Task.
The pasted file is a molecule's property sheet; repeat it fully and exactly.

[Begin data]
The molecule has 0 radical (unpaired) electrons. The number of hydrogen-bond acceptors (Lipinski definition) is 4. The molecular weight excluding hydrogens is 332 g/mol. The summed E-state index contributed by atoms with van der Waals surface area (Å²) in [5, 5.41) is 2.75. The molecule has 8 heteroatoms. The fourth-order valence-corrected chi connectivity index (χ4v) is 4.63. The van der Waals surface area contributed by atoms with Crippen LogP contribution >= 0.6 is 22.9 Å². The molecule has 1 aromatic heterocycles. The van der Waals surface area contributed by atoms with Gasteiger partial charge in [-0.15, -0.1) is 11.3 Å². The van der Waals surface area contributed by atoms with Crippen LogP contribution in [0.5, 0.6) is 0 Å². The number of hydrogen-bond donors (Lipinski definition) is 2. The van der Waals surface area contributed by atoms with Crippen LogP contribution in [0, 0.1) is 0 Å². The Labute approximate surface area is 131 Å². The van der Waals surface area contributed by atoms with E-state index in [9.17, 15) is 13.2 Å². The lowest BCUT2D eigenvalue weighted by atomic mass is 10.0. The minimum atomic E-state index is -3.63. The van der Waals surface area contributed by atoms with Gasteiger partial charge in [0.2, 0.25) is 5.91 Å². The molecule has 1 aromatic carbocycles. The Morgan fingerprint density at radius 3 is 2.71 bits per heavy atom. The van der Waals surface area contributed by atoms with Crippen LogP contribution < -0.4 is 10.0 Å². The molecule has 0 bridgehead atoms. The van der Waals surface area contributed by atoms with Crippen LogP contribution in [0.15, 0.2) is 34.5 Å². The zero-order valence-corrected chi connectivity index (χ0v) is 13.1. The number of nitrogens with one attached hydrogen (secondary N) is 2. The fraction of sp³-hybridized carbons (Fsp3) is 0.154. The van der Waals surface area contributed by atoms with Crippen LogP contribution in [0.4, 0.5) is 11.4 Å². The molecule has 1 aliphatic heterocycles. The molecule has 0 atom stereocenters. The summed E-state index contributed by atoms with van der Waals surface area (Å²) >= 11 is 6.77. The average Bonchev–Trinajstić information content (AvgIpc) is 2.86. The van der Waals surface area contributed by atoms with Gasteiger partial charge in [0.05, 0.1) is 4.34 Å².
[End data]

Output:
The molecule has 0 radical (unpaired) electrons. The number of hydrogen-bond acceptors (Lipinski definition) is 4. The molecular weight excluding hydrogens is 332 g/mol. The summed E-state index contributed by atoms with van der Waals surface area (Å²) in [5, 5.41) is 2.75. The molecule has 8 heteroatoms. The fourth-order valence-corrected chi connectivity index (χ4v) is 4.63. The van der Waals surface area contributed by atoms with Crippen LogP contribution >= 0.6 is 22.9 Å². The molecule has 1 aromatic heterocycles. The van der Waals surface area contributed by atoms with Gasteiger partial charge in [-0.15, -0.1) is 11.3 Å². The van der Waals surface area contributed by atoms with Crippen LogP contribution in [0.5, 0.6) is 0 Å². The number of hydrogen-bond donors (Lipinski definition) is 2. The van der Waals surface area contributed by atoms with Crippen LogP contribution in [0, 0.1) is 0 Å². The Labute approximate surface area is 131 Å². The van der Waals surface area contributed by atoms with E-state index in [9.17, 15) is 13.2 Å². The lowest BCUT2D eigenvalue weighted by atomic mass is 10.0. The minimum atomic E-state index is -3.63. The van der Waals surface area contributed by atoms with Gasteiger partial charge in [0.2, 0.25) is 5.91 Å². The molecule has 1 aromatic carbocycles. The Morgan fingerprint density at radius 3 is 2.71 bits per heavy atom. The van der Waals surface area contributed by atoms with Crippen LogP contribution < -0.4 is 10.0 Å². The molecule has 0 bridgehead atoms. The van der Waals surface area contributed by atoms with Crippen LogP contribution in [0.15, 0.2) is 34.5 Å². The zero-order valence-corrected chi connectivity index (χ0v) is 13.1. The number of nitrogens with one attached hydrogen (secondary N) is 2. The fraction of sp³-hybridized carbons (Fsp3) is 0.154. The van der Waals surface area contributed by atoms with Crippen LogP contribution in [0.4, 0.5) is 11.4 Å². The molecule has 1 aliphatic heterocycles. The molecule has 0 atom stereocenters. The summed E-state index contributed by atoms with van der Waals surface area (Å²) >= 11 is 6.77. The average Bonchev–Trinajstić information content (AvgIpc) is 2.86. The van der Waals surface area contributed by atoms with Gasteiger partial charge in [0.05, 0.1) is 4.34 Å².